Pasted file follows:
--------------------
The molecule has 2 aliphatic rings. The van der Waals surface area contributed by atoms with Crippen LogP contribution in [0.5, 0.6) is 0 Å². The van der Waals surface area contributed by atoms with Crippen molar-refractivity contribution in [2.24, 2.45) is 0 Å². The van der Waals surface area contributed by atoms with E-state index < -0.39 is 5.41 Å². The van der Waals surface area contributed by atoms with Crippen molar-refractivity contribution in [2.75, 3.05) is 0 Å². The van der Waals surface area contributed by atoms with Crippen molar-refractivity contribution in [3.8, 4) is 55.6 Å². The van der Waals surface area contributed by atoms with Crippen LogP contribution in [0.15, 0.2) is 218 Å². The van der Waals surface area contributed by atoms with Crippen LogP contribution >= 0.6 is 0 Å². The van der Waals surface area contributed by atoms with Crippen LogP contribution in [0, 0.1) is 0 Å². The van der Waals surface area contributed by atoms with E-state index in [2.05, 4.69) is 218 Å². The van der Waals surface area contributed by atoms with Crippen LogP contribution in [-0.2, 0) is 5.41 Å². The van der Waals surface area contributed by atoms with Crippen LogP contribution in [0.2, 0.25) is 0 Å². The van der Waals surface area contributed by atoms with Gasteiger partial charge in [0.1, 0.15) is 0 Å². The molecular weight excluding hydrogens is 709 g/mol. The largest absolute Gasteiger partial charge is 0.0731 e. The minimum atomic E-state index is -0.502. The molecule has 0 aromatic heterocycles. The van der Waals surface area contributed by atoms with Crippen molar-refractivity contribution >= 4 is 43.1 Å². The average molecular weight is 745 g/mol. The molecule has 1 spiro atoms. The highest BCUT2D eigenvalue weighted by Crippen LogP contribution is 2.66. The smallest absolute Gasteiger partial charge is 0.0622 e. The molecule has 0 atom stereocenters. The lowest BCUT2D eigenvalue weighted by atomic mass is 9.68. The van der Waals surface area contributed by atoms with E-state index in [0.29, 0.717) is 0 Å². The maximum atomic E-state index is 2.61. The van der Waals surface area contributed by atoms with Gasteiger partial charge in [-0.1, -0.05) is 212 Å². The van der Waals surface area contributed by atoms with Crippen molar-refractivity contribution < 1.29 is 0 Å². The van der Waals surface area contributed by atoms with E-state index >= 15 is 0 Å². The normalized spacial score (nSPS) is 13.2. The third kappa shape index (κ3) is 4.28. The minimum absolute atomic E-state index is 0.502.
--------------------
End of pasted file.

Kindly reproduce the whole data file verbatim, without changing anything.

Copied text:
The molecule has 2 aliphatic rings. The van der Waals surface area contributed by atoms with Crippen LogP contribution in [0.5, 0.6) is 0 Å². The van der Waals surface area contributed by atoms with Crippen molar-refractivity contribution in [2.24, 2.45) is 0 Å². The van der Waals surface area contributed by atoms with E-state index < -0.39 is 5.41 Å². The van der Waals surface area contributed by atoms with Crippen molar-refractivity contribution in [2.75, 3.05) is 0 Å². The van der Waals surface area contributed by atoms with Crippen molar-refractivity contribution in [3.8, 4) is 55.6 Å². The van der Waals surface area contributed by atoms with Crippen LogP contribution in [0.15, 0.2) is 218 Å². The van der Waals surface area contributed by atoms with Crippen LogP contribution >= 0.6 is 0 Å². The van der Waals surface area contributed by atoms with Crippen LogP contribution in [0, 0.1) is 0 Å². The van der Waals surface area contributed by atoms with E-state index in [2.05, 4.69) is 218 Å². The van der Waals surface area contributed by atoms with Crippen LogP contribution in [-0.2, 0) is 5.41 Å². The van der Waals surface area contributed by atoms with Crippen LogP contribution in [0.2, 0.25) is 0 Å². The van der Waals surface area contributed by atoms with Gasteiger partial charge in [0.1, 0.15) is 0 Å². The molecular weight excluding hydrogens is 709 g/mol. The largest absolute Gasteiger partial charge is 0.0731 e. The minimum atomic E-state index is -0.502. The molecule has 0 aromatic heterocycles. The van der Waals surface area contributed by atoms with Crippen molar-refractivity contribution >= 4 is 43.1 Å². The average molecular weight is 745 g/mol. The molecule has 1 spiro atoms. The highest BCUT2D eigenvalue weighted by Crippen LogP contribution is 2.66. The smallest absolute Gasteiger partial charge is 0.0622 e. The molecule has 0 atom stereocenters. The lowest BCUT2D eigenvalue weighted by atomic mass is 9.68. The van der Waals surface area contributed by atoms with E-state index in [0.29, 0.717) is 0 Å². The maximum atomic E-state index is 2.61. The van der Waals surface area contributed by atoms with Gasteiger partial charge in [-0.1, -0.05) is 212 Å². The van der Waals surface area contributed by atoms with Crippen molar-refractivity contribution < 1.29 is 0 Å². The van der Waals surface area contributed by atoms with E-state index >= 15 is 0 Å². The normalized spacial score (nSPS) is 13.2. The third kappa shape index (κ3) is 4.28. The minimum absolute atomic E-state index is 0.502.